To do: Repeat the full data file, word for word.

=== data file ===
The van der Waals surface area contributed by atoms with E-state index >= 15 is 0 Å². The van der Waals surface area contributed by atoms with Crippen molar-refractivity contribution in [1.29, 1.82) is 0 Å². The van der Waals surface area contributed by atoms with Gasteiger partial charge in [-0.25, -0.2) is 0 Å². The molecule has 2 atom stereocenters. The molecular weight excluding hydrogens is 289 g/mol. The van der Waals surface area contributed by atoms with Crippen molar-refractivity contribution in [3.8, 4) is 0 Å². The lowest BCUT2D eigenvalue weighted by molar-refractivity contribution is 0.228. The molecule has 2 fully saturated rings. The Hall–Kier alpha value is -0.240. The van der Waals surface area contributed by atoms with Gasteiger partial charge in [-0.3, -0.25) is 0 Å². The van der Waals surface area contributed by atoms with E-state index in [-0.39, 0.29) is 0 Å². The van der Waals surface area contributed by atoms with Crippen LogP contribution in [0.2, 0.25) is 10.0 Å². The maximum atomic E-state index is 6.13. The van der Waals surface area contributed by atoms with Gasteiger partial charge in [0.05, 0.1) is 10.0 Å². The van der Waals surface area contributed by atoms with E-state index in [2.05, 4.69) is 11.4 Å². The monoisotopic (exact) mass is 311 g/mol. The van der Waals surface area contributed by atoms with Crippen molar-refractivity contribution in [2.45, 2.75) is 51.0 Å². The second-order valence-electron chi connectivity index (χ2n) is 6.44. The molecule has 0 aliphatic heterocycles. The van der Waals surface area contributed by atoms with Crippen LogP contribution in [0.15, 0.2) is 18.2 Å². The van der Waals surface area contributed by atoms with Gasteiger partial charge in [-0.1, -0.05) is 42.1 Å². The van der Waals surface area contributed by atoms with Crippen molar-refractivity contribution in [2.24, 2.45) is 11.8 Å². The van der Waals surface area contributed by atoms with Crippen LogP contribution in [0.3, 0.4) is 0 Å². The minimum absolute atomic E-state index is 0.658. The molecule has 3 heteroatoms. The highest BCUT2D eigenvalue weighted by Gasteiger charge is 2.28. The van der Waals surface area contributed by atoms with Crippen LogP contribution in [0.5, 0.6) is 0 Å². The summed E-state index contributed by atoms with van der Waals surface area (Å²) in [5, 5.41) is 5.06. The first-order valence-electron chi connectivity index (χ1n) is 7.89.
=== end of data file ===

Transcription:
The van der Waals surface area contributed by atoms with E-state index >= 15 is 0 Å². The van der Waals surface area contributed by atoms with Crippen molar-refractivity contribution in [1.29, 1.82) is 0 Å². The van der Waals surface area contributed by atoms with Gasteiger partial charge in [-0.25, -0.2) is 0 Å². The molecule has 2 atom stereocenters. The molecular weight excluding hydrogens is 289 g/mol. The van der Waals surface area contributed by atoms with Crippen molar-refractivity contribution in [3.8, 4) is 0 Å². The lowest BCUT2D eigenvalue weighted by molar-refractivity contribution is 0.228. The molecule has 2 fully saturated rings. The Hall–Kier alpha value is -0.240. The van der Waals surface area contributed by atoms with Gasteiger partial charge in [-0.3, -0.25) is 0 Å². The van der Waals surface area contributed by atoms with E-state index in [-0.39, 0.29) is 0 Å². The van der Waals surface area contributed by atoms with Crippen LogP contribution in [0.2, 0.25) is 10.0 Å². The maximum atomic E-state index is 6.13. The van der Waals surface area contributed by atoms with Gasteiger partial charge in [0.05, 0.1) is 10.0 Å². The van der Waals surface area contributed by atoms with E-state index in [2.05, 4.69) is 11.4 Å². The monoisotopic (exact) mass is 311 g/mol. The van der Waals surface area contributed by atoms with Crippen molar-refractivity contribution in [2.45, 2.75) is 51.0 Å². The second-order valence-electron chi connectivity index (χ2n) is 6.44. The molecule has 0 aliphatic heterocycles. The van der Waals surface area contributed by atoms with Crippen LogP contribution in [0.15, 0.2) is 18.2 Å². The van der Waals surface area contributed by atoms with Gasteiger partial charge in [-0.1, -0.05) is 42.1 Å². The van der Waals surface area contributed by atoms with Crippen molar-refractivity contribution in [2.24, 2.45) is 11.8 Å². The van der Waals surface area contributed by atoms with Crippen LogP contribution in [0.3, 0.4) is 0 Å². The minimum absolute atomic E-state index is 0.658. The molecule has 3 heteroatoms. The highest BCUT2D eigenvalue weighted by Gasteiger charge is 2.28. The van der Waals surface area contributed by atoms with Crippen LogP contribution in [0.5, 0.6) is 0 Å². The summed E-state index contributed by atoms with van der Waals surface area (Å²) in [5, 5.41) is 5.06. The first-order valence-electron chi connectivity index (χ1n) is 7.89.